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Hilary Odunayo

Warwick | Economics

The 2020 John Bennett Trust Crowd Scholar


From the Trustees

Hilary volunteered as a cadet and pursued her passion for economics and finance while in sixth form. She is spending her gap year developing professionally and personally at an asset management firm. In her interviews, she shone as a resilient, introspective, and positive individual. We are proud to announce Hilary Odunayo as The John Bennett Crowd Scholar.

Thank you to the John Bennett Trust for donating £1,500 towards Hilary’s scholarship. The John Bennet Trust was established in memory of John Bennett, a young black lawyer who passed away at age 25 shortly after qualifying as a solicitor. For more information, click here.

  Subject Area


 Area of Interest

Development Economics

 Prospective Uni


Career Aspirations

Financial Services

Application Essay

Morality is a subjective term with many definitions. Aristotle defines it as the lesser of two evils while Plato considers morality as doing what is best for the harmony of society hence an individual is a microcosm of society. For example, using the pro-life v. pro-choice debate, in a society where autonomy is highly valued having an abortion may be seen as moral while using Aristotle’s definition the pro-life argument may be stronger if the person believes it would be a higher evil to have an abortion.

A key thing to note in this debate is the use of a consequentialist line of thinking which locates morality in the consequences of the actions such as deciding to give a low-priority patient medicine out of protocol. In this instance morality is found in the actions of abiding by the system in place.  Categorical thinking places morality in the process of one's actions such as following the procedure of allocating medicine. Categorical way of thinking leads to better outcomes as it allows for contextualisation such as guidelines used in hospitals therefore allowing for nuisance in various situations. Consequentialism is a weaker argument as it  would be difficult to regulate many of the actions of people in society particularly the law.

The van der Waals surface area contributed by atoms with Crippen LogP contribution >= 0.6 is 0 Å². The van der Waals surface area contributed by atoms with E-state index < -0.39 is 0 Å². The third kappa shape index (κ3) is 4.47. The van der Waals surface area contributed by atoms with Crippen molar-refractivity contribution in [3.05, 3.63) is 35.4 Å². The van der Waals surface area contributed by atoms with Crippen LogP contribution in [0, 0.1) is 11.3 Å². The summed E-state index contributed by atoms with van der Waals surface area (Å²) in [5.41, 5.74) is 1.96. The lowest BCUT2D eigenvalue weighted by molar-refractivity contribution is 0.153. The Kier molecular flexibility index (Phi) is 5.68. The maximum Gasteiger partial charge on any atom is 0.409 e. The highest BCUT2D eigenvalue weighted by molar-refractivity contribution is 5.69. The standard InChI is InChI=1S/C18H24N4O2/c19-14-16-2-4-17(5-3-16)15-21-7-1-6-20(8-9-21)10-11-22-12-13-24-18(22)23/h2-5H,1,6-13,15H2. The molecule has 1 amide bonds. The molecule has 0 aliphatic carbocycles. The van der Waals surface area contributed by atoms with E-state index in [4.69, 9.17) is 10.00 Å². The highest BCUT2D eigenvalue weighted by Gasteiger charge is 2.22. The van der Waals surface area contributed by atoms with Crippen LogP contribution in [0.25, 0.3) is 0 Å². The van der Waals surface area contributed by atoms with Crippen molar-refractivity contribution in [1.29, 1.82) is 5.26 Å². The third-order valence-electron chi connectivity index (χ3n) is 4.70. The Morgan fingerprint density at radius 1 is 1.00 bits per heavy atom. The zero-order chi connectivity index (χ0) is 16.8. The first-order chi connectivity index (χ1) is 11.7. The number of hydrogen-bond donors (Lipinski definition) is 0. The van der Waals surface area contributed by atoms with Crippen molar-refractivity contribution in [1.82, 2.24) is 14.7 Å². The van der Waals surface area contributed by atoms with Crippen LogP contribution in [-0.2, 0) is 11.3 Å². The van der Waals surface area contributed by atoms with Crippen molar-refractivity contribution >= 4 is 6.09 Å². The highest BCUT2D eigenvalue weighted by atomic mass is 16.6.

People are socialised into their moral principles by both their family or household and wider society which results in most individuals' moral compasses being aligned with society but this isn’t always true due to other agencies such as family values or religion. This contrast in moral ideas may result in morality lying in the intention of their actions as many people have the same values such as love but have different beliefs in how to achieve the objective. While individuals have agency to act out what they believe to be morally right very few are able to exercise this because very few people are privileged enough to do so to the societal repercussions whether formally or informally but it can also act as a catalyst for reforming society. For example, when the suffragette movement emerged it was seen as immoral in society but the women were financially privileged so they could afford to have these views and fight for them to be implemented.

Ultimately, morality is very complex but much of morality is determined by people’s outcomes and how it is perceived by society but it is dynamic so can be moulded according to various contexts.

Why Crowd Scholar?

Coming from a low socio-economic background has caused many struggles in my family and personal life but despite this I have been able to thrive both in academics and extracurriculars. While my GCSEs are not exceptional, I am very proud of them as I was among the top 5% of my cohort in terms of achievement.  During Sixth Form I worked a part-time job to support myself financially, and whilst this built my communication and interpersonal skills, juggling work with school was difficult. Along with my personal circumstances at home, work had a very negative impact on my performance at school. Winning the Crowd scholarship would allow me to go to university without financial restraint therefore allowing me to reach my full academic potential and to venture into new opportunities. 

The scholarship would also enable me to expand my experiences by joining societies and give back to my community because while at university I plan on doing access work to help people from low-income backgrounds like myself access spaces they find difficult to get into but without the scholarship I wouldn’t be able to do so. 

Being a winner of the Crowd Scholarship would allow me to be a proactive and zealous representative of this powerful scholarship.

Economics (B)

A Level

Mathematics (A)

A Level

Sociology (A)

A Level

Additional Science (A)


Business Studies (A*)


Core Science (A)


English Language (6)


English Literature (6)


History (A*)


Mathematics (8)


Religious Studies (A)


Sociology (B)


Statistics (B)


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The 2020 Crowd Scholar

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